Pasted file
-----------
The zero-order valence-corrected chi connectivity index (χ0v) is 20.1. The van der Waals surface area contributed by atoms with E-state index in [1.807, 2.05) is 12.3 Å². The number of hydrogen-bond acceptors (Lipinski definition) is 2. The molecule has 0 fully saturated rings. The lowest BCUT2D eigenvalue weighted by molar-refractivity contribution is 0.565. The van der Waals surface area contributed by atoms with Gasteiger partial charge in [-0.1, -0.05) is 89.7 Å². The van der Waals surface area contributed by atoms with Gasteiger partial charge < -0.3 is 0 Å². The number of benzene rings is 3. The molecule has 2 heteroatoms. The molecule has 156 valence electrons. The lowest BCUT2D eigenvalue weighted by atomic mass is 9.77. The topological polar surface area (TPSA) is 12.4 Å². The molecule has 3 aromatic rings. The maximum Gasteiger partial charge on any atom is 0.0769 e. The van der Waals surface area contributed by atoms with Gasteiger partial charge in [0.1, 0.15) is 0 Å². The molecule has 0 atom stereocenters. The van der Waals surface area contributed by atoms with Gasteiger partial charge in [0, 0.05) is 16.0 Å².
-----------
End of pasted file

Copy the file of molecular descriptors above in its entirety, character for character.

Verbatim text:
The zero-order valence-corrected chi connectivity index (χ0v) is 20.1. The van der Waals surface area contributed by atoms with E-state index in [1.807, 2.05) is 12.3 Å². The number of hydrogen-bond acceptors (Lipinski definition) is 2. The molecule has 0 fully saturated rings. The lowest BCUT2D eigenvalue weighted by molar-refractivity contribution is 0.565. The van der Waals surface area contributed by atoms with Gasteiger partial charge in [-0.1, -0.05) is 89.7 Å². The van der Waals surface area contributed by atoms with Gasteiger partial charge < -0.3 is 0 Å². The number of benzene rings is 3. The molecule has 2 heteroatoms. The molecule has 156 valence electrons. The lowest BCUT2D eigenvalue weighted by atomic mass is 9.77. The topological polar surface area (TPSA) is 12.4 Å². The molecule has 3 aromatic rings. The maximum Gasteiger partial charge on any atom is 0.0769 e. The van der Waals surface area contributed by atoms with Gasteiger partial charge in [0.1, 0.15) is 0 Å². The molecule has 0 atom stereocenters. The van der Waals surface area contributed by atoms with Gasteiger partial charge in [0, 0.05) is 16.0 Å².